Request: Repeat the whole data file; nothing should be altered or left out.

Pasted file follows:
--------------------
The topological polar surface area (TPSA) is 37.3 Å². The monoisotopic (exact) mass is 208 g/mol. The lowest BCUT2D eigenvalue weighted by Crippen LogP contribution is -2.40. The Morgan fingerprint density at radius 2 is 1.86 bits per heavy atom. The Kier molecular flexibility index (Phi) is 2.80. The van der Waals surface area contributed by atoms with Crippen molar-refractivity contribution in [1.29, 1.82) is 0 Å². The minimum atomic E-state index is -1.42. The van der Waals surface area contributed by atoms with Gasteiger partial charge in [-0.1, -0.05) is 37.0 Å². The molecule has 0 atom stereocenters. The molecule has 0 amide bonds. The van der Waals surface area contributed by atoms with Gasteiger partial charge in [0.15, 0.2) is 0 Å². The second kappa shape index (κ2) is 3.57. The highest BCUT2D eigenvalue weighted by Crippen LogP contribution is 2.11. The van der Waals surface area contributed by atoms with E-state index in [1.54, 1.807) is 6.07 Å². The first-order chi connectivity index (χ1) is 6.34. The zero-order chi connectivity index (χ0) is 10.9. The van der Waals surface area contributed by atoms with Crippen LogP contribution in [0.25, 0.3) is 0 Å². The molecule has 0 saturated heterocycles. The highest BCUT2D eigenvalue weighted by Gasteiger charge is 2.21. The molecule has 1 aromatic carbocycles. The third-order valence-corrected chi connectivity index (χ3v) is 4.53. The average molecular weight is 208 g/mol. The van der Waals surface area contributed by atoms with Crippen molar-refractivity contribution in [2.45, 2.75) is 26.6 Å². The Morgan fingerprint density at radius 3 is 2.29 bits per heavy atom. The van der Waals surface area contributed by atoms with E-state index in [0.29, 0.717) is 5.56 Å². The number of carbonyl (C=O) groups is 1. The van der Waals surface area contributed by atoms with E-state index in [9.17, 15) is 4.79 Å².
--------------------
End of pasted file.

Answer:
The topological polar surface area (TPSA) is 37.3 Å². The monoisotopic (exact) mass is 208 g/mol. The lowest BCUT2D eigenvalue weighted by Crippen LogP contribution is -2.40. The Morgan fingerprint density at radius 2 is 1.86 bits per heavy atom. The Kier molecular flexibility index (Phi) is 2.80. The van der Waals surface area contributed by atoms with Crippen molar-refractivity contribution in [1.29, 1.82) is 0 Å². The minimum atomic E-state index is -1.42. The van der Waals surface area contributed by atoms with Gasteiger partial charge in [-0.1, -0.05) is 37.0 Å². The molecule has 0 atom stereocenters. The molecule has 0 amide bonds. The van der Waals surface area contributed by atoms with Gasteiger partial charge in [0.15, 0.2) is 0 Å². The second kappa shape index (κ2) is 3.57. The highest BCUT2D eigenvalue weighted by Crippen LogP contribution is 2.11. The van der Waals surface area contributed by atoms with E-state index in [1.54, 1.807) is 6.07 Å². The first-order chi connectivity index (χ1) is 6.34. The zero-order chi connectivity index (χ0) is 10.9. The van der Waals surface area contributed by atoms with Crippen LogP contribution in [0.25, 0.3) is 0 Å². The molecule has 0 saturated heterocycles. The highest BCUT2D eigenvalue weighted by Gasteiger charge is 2.21. The molecule has 1 aromatic carbocycles. The third-order valence-corrected chi connectivity index (χ3v) is 4.53. The average molecular weight is 208 g/mol. The van der Waals surface area contributed by atoms with Crippen molar-refractivity contribution in [2.45, 2.75) is 26.6 Å². The Morgan fingerprint density at radius 3 is 2.29 bits per heavy atom. The van der Waals surface area contributed by atoms with E-state index in [0.29, 0.717) is 5.56 Å². The number of carbonyl (C=O) groups is 1. The van der Waals surface area contributed by atoms with E-state index in [9.17, 15) is 4.79 Å².